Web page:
The story is all suspense here so I can't go much into it without spoilering: an airline pilot is forced to ditch his small commuter plane in Lake Champlain, killing most of the crew and passengers (39 dead, to be exact.) Months later still suffering from guilt and PTSD, he and his wife move their twin daughters to a fixer-upper in a small town in New Hampshire to do the proverbial get away from it all and a classic horror trope is set in motion. Their new house-caveat emptor-has an unhappy history they weren't fully informed of. There is an odd door in the basement with 39 bolts on it. And then there's the matter of all these creepy women in the town who are all named after plants and seem a little too interested in their young daughters.
I enjoyed this more than other reviewers for a few reasons. This was my first Chris Bohjalian book and he can unquestionably write, particularly when it comes to breathing life into a location. He made the prologue that described the unfinished basement of the house inexplicably riveting. He also clearly did a lot of research on subjects ranging from herbs to air dynamics that he places in the story very meticulously. I liked the way he kept toying with the reader too, the story twisting between totally explicable and supernatural denouements. The last 100 pages are a very tense read. Borderline too tense, for me.
Of course when you read or watch horror fiction, you have to go in knowing that the protagonists will make a certain number of questionable choices so I can accept that--to some extent. However, if I moved to a new town and some creepy old women decided to call me and my children by new names and hovered creepily and omnipresently around my children, I'd shut that malarkey down but fast. It made my alarm bells go into screeching overdrive and I'm not even a parent (and even then, I could accept it perfectly fine if the mother was incompetent or ambivalent but that wasn't the case presented here.) And while I'm making logical quibbles, here is another one that continues to bug: what wife has their employer (of a few months no less) sit in on a meeting between her and her husband's therapist? I could keep going but you get the idea. You start pulling at the loose threads of this story and you'll end up with a your hands tangled up in a ball of deconstructed plot threads. Despite that, the story had a spooky vibe that I'm finding difficult to shake.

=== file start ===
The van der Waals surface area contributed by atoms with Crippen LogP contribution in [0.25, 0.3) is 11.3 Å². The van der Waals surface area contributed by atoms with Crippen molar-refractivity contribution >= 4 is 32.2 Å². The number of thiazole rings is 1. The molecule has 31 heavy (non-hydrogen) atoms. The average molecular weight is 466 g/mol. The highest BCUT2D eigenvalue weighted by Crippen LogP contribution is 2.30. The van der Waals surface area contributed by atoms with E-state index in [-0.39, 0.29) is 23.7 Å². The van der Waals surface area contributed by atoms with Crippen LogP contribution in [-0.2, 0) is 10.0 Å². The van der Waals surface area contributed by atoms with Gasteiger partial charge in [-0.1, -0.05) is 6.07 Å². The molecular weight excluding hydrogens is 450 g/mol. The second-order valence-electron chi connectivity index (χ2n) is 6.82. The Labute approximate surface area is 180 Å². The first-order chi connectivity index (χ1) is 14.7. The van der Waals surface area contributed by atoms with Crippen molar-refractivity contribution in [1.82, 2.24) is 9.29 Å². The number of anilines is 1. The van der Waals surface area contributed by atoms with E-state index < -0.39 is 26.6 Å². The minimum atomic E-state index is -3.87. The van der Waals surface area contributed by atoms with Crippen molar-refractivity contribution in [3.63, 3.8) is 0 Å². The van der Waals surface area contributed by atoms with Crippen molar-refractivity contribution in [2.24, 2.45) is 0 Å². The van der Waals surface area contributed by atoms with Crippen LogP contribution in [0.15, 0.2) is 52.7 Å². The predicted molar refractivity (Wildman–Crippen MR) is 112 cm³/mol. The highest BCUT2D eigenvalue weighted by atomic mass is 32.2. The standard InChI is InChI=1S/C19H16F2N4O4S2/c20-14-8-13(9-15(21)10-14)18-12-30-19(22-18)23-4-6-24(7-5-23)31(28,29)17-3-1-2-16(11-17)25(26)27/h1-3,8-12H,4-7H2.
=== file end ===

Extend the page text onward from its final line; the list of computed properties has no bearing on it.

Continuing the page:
And frankly, I hated the ending but I think I'm just pissed off that Bohjalian had the balls to end it that way. Nevertheless, this book didn't turn me off of Bohjalian at all. I'd like to read something else by him.